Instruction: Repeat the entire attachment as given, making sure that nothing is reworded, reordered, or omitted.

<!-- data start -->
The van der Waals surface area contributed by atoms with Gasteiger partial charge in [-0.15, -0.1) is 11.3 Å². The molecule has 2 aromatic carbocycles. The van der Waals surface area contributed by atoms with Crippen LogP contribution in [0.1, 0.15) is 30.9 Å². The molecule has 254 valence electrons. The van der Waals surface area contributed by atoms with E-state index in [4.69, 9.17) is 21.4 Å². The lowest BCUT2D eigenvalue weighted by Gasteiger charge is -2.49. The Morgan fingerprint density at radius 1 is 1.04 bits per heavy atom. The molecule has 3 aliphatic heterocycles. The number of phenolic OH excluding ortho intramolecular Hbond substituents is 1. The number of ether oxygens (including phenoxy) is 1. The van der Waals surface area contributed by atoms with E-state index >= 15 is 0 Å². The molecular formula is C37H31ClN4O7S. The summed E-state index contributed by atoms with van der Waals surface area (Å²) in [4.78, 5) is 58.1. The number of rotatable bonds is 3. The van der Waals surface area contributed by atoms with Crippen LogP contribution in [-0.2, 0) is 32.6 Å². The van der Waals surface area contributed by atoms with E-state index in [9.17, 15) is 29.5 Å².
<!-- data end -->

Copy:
The van der Waals surface area contributed by atoms with Gasteiger partial charge in [-0.15, -0.1) is 11.3 Å². The molecule has 2 aromatic carbocycles. The van der Waals surface area contributed by atoms with Crippen LogP contribution in [0.1, 0.15) is 30.9 Å². The molecule has 254 valence electrons. The van der Waals surface area contributed by atoms with E-state index in [4.69, 9.17) is 21.4 Å². The lowest BCUT2D eigenvalue weighted by Gasteiger charge is -2.49. The Morgan fingerprint density at radius 1 is 1.04 bits per heavy atom. The molecule has 3 aliphatic heterocycles. The number of phenolic OH excluding ortho intramolecular Hbond substituents is 1. The number of ether oxygens (including phenoxy) is 1. The van der Waals surface area contributed by atoms with E-state index >= 15 is 0 Å². The molecular formula is C37H31ClN4O7S. The summed E-state index contributed by atoms with van der Waals surface area (Å²) in [4.78, 5) is 58.1. The number of rotatable bonds is 3. The van der Waals surface area contributed by atoms with Crippen LogP contribution in [-0.2, 0) is 32.6 Å². The van der Waals surface area contributed by atoms with E-state index in [9.17, 15) is 29.5 Å².